The exterior terra cotta stonework, and the wooden Lantern were extensively repaired and restored in 2017-18, recapturing the freshness of Barry’s original and the luminescence of the terra cotta in its ‘Dulwich glow’. (Architects: Julian Harrap). 50 classrooms in the North and South Blocks were also sympathetically restored and re-presented, as far as later modifications permitted, to their original grandeur and spaciousness whilst simultaneously modernising the facilities. (Architects: Barr Gazetas).
Neo-Baroque, to design of Edwin T. Hall, 1902, as memorial to Alleynians killed in the Boer War. Statues of Justice, Mars and Minerva by H. C. Fehr. Pediment with triglyphs and guttae. Apsidal Rotunda originally reserved for prefects. Carver Room to east added in 1910.
The War Memorial, a twenty-nine-foot Latin cross, was designed by the Old Alleynian W. H. Atkin Berry FRIBA (1869-1932) and unveiled in 1921. It commemorates the 536 OAs who died in the First World War and is flanked by two stele which list the 339 who died in the Second World War and conflicts since 1945. Memorial flagstones in front of the Cross are those OAs awarded the Victoria Cross in the First World War. They are replicas of those installed near their homes on the 100th anniversary of each award.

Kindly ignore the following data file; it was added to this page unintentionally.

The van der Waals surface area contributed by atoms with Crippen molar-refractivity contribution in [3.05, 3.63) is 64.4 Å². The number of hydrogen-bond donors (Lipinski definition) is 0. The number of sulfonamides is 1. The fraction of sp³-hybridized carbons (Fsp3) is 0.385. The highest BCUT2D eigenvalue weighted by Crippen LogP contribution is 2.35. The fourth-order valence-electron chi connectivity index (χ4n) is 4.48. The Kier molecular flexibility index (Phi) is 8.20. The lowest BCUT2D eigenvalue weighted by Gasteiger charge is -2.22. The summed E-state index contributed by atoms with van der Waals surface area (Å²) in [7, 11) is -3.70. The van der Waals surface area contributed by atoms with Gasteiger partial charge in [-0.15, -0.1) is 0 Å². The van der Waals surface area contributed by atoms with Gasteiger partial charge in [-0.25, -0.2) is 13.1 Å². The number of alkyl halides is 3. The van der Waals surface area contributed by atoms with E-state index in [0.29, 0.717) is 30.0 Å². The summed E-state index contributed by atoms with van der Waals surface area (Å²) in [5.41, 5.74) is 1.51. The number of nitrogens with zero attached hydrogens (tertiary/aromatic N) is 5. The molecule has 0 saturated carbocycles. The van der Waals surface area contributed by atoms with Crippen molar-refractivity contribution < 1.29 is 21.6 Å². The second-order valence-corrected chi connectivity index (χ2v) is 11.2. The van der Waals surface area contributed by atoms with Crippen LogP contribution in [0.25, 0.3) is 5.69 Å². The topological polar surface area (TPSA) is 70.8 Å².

The College’s third Science Building, replaces the post-war building which itself replaced the building designed by CE Barry, built in1908 and demolished by a direct hit by a V1 rocket in 1944. It was designed by Grimshaw Architects, completed in 2016 and awarded an RIBA National Award in 2017.
The Laboratory as “a home for Science and a venue for the Arts”, is an expression of the College’s commitment to dismantling the artificial divide between the two disciplines.